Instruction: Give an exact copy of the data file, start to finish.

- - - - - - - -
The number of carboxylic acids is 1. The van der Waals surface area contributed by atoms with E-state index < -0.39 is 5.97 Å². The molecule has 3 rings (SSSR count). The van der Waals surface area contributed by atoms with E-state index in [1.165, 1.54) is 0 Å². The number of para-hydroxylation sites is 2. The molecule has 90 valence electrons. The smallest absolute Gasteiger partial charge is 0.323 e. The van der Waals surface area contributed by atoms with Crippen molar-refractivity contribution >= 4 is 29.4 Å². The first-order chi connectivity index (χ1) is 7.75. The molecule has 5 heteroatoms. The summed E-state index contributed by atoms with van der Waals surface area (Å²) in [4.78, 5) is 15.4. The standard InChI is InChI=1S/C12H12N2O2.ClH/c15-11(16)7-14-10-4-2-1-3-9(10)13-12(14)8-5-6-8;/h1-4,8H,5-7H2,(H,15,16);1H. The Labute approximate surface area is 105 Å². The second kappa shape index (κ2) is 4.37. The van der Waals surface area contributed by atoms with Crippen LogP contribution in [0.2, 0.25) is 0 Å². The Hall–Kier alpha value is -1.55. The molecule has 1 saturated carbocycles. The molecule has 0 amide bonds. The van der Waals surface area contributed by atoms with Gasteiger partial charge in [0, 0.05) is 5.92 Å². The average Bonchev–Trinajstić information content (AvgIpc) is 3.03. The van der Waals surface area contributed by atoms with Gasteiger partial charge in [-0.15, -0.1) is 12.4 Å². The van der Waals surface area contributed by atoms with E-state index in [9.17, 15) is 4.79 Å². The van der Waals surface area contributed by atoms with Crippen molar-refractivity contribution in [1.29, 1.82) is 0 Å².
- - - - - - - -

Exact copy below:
The number of carboxylic acids is 1. The van der Waals surface area contributed by atoms with E-state index < -0.39 is 5.97 Å². The molecule has 3 rings (SSSR count). The van der Waals surface area contributed by atoms with E-state index in [1.165, 1.54) is 0 Å². The number of para-hydroxylation sites is 2. The molecule has 90 valence electrons. The smallest absolute Gasteiger partial charge is 0.323 e. The van der Waals surface area contributed by atoms with Crippen molar-refractivity contribution >= 4 is 29.4 Å². The first-order chi connectivity index (χ1) is 7.75. The molecule has 5 heteroatoms. The summed E-state index contributed by atoms with van der Waals surface area (Å²) in [4.78, 5) is 15.4. The standard InChI is InChI=1S/C12H12N2O2.ClH/c15-11(16)7-14-10-4-2-1-3-9(10)13-12(14)8-5-6-8;/h1-4,8H,5-7H2,(H,15,16);1H. The Labute approximate surface area is 105 Å². The second kappa shape index (κ2) is 4.37. The van der Waals surface area contributed by atoms with Crippen LogP contribution in [0.2, 0.25) is 0 Å². The Hall–Kier alpha value is -1.55. The molecule has 1 saturated carbocycles. The molecule has 0 amide bonds. The van der Waals surface area contributed by atoms with Gasteiger partial charge in [0, 0.05) is 5.92 Å². The average Bonchev–Trinajstić information content (AvgIpc) is 3.03. The van der Waals surface area contributed by atoms with Gasteiger partial charge in [-0.15, -0.1) is 12.4 Å². The van der Waals surface area contributed by atoms with E-state index in [9.17, 15) is 4.79 Å². The van der Waals surface area contributed by atoms with Crippen molar-refractivity contribution in [1.29, 1.82) is 0 Å².